09
Sep
11

Stefan Annerel : Abstract Paintings

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‘Tumbling’
acrylic, adhesive tape,
resin on panel and glass
90 cm x 110 cm
2008

‘Albers’
acrylic, adhesive tape,
resin on panel and glass
44 cm x 51 cm
2009

‘Wallace’
acrylic, adhesive tape,
resin on panel and glass,
29 cm x 32 cm
2009

‘Wallace’
acrylic, resin,
glass on wood
52 cm x 42 cm
2010

‘Conroy 1′
acrylic, adhesive tape,
resin on panel and glass
110 cm x 140 cm
2009

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It’s like standing with your nose against the wall. You can see the wall, yet at the same time you can’t. You can see its colour, its structure, but the wall itself remains hidden. This brings to mind another situation: it’s possible to focus so hard on something, that you no longer know what you are focusing on—, the image in your mind does not become clearer, rather it tends to become blurred. It’s like when you concentrate very hard on a particular thought, and as a result you lose it, like it detaches itself from you. Actually, blurriness need not be the contrary of clarity: it can also be an extension of clarity— an emphatic clarity that results from a consequent form of thinking that causes the clarity to evaporate.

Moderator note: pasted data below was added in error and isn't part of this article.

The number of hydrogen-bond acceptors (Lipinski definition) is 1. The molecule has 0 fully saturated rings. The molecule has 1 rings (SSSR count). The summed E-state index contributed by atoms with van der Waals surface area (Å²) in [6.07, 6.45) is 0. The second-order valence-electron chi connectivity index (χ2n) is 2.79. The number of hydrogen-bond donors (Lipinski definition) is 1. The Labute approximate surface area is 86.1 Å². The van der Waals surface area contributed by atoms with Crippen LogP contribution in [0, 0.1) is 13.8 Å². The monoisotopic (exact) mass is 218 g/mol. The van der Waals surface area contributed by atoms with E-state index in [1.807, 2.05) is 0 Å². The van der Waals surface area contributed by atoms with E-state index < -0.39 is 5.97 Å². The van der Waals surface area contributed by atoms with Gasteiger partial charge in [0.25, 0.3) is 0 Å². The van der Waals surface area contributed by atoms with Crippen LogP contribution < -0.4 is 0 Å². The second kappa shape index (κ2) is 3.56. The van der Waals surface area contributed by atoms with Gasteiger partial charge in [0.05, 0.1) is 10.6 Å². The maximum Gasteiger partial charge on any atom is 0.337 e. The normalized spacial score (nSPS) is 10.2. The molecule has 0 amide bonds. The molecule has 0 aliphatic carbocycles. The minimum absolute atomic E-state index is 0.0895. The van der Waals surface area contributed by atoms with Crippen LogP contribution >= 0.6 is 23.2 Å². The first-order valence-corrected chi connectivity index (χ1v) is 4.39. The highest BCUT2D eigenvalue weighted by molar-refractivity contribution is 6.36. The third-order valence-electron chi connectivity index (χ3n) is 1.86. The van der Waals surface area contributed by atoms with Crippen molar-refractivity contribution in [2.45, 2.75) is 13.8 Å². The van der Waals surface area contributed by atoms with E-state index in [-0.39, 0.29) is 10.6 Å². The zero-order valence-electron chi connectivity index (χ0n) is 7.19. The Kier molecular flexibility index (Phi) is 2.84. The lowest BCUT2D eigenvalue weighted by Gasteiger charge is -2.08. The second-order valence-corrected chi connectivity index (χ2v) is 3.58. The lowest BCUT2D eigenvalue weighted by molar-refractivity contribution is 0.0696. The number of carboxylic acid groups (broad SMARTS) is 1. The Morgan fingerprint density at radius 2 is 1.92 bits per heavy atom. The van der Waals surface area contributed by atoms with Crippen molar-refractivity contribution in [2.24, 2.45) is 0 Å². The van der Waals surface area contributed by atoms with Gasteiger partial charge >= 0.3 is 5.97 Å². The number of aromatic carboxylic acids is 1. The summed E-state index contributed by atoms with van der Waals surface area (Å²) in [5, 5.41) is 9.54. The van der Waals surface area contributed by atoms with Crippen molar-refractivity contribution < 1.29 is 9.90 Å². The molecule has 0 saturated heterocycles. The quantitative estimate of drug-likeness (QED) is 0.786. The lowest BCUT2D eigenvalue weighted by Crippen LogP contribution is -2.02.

A similar structure underlies the art of Stefan Annerel (b. 1970). Annerel isolates motifs he borrows from everyday images (advertisement photographs, patterns of textiles) and blows them up to such a size that they are no longer recognisable. Or rather: to such a size that they just become unrecognisable, because looking at these images amounts to balancing between seeing and not seeing, to anticipating the slight shock of sudden recognition, which, however, usually does not follow— but only just. Annerel’s images are like words that are on the tip of one’s tongue. And there they stay, eluding us. It’s like being almost happy, because we almost overcome a failing memory. [Artists Bio]

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Stefan Annerel : Culturehall

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